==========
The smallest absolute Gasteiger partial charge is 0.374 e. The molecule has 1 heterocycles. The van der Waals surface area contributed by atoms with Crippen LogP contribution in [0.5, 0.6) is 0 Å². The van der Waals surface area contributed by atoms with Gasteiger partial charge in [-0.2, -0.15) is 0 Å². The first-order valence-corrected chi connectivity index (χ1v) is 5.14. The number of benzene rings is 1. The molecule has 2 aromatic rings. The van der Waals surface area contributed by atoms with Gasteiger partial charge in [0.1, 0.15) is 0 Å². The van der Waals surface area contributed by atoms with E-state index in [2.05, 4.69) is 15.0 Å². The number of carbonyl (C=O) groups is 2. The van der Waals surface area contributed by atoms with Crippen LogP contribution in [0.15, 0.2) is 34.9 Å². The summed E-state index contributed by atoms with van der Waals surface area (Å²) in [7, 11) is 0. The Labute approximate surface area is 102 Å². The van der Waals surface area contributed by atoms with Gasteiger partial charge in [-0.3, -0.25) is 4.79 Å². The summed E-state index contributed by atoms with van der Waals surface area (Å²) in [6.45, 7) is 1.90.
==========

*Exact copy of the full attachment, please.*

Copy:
The smallest absolute Gasteiger partial charge is 0.374 e. The molecule has 1 heterocycles. The van der Waals surface area contributed by atoms with Crippen LogP contribution in [0.5, 0.6) is 0 Å². The van der Waals surface area contributed by atoms with Gasteiger partial charge in [-0.2, -0.15) is 0 Å². The first-order valence-corrected chi connectivity index (χ1v) is 5.14. The number of benzene rings is 1. The molecule has 2 aromatic rings. The van der Waals surface area contributed by atoms with Gasteiger partial charge in [0.1, 0.15) is 0 Å². The van der Waals surface area contributed by atoms with E-state index in [2.05, 4.69) is 15.0 Å². The number of carbonyl (C=O) groups is 2. The van der Waals surface area contributed by atoms with Crippen LogP contribution in [0.15, 0.2) is 34.9 Å². The summed E-state index contributed by atoms with van der Waals surface area (Å²) in [7, 11) is 0. The Labute approximate surface area is 102 Å². The van der Waals surface area contributed by atoms with Gasteiger partial charge in [-0.3, -0.25) is 4.79 Å². The summed E-state index contributed by atoms with van der Waals surface area (Å²) in [6.45, 7) is 1.90.